Contrary to popular expectations, the mobile gaming industry may not sustain growth for much longer. If anything, analytics indicate overall sales are at a decade-low. Not too surprising, as there aren’t that many great titles out there, and other viable gaming alternatives exist.
Mobile Gaming Sales Hit A Snag
It has been a good decade for mobile gaming globally. The advent of affordable smartphones and the growth of app stores have made games accessible to billions of players. Mobile gaming is a thriving industry, but all good things will come to an end eventually. Today, mobile gaming represents half the global games market, yet the momentum has soured somewhat. Overall sales are down across the board, resulting in a revenue decline of over $90 billion for 2022.
That is a remarkable trend, as 2021 was a year of solid (7.3%) growth. Moreover, 2020 was a stellar year with a 25.6% revenue growth. THat was primarily due to COVID-19 lockdowns and other restrictions. Those forced consumers to look for alternative entertainment solutions, making mobile gaming a solid choice. These games are easy to pick up – although some cost money – and can be played whenever.
There is also a bad reputation among many mobile games, though. Numerous titles maintain a pay-to-win approach. Players can pay money to speed up in-game progress or gain advantages. In addition, they are incentivized to spend money for in-game characters and unlock “extra rewards” along the way. Pop-ups claiming to over “over 800% in value” are very common. Such games are very successful, though, but it seems that momentum has also stalled.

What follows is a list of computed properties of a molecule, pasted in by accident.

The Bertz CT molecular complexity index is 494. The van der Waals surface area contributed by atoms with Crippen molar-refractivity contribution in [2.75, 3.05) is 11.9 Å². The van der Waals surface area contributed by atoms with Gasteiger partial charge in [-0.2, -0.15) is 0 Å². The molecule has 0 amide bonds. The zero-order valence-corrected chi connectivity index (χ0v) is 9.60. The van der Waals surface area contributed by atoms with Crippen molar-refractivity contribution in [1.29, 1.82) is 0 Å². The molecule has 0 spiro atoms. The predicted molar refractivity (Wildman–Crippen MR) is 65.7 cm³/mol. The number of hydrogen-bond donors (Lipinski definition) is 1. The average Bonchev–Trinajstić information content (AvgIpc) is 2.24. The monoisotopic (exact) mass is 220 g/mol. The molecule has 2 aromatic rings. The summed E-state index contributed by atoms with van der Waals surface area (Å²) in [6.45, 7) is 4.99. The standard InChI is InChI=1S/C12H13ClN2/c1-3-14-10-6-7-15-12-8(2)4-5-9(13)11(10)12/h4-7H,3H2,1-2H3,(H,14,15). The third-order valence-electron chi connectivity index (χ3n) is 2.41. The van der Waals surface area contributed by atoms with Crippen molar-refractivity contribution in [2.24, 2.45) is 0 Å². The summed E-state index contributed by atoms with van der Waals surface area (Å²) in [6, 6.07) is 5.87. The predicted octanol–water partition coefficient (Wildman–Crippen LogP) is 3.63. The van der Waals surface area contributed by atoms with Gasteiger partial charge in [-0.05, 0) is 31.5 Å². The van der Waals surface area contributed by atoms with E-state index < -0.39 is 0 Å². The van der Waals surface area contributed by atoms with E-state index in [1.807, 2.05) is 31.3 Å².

Moreover, research by Ampere Analysis indicates key regions are losing interest in mobile games. More specifically, there is less revenue for developers in the U.S., Japan, and China. Those three countries represent the lion’s share of mobile gaming today. If that momentum continues, it will likely spill over into other regions, driving revenue down further. Ongoing economic concerns and less overall money to spend make mobile titles an afterthought rather than the main focus.
A Brewing Issue For The Gaming Sector
While the primary focus of the research is on mobile gaming, the problems don’t end there. As the most lucrative industry for game developers shows signs of stagnation, traditional gaming will encounter a similar squeeze. Revenue has fallen for most developers active in PC and console gaming. Regardless of which titles might be under the banner, there is less interest in subscriptions and paying up to $70 for a game one can complete in a few days. Game streaming solutions like Xbox Game Pass and Playstation’s service will remain appealing as long as they keep adding more titles.
Moreover, the mobile gaming setback poses significant issues for companies like Netflix. The video streaming giant has increased its mobile games-oriented focus right when industry momentum sours. It will be interesting to see whether that impacts the company’s focus for 2023 and beyond. Ongoing scrutiny by regulators regarding digital ads related to gaming aren’t helping the industry either.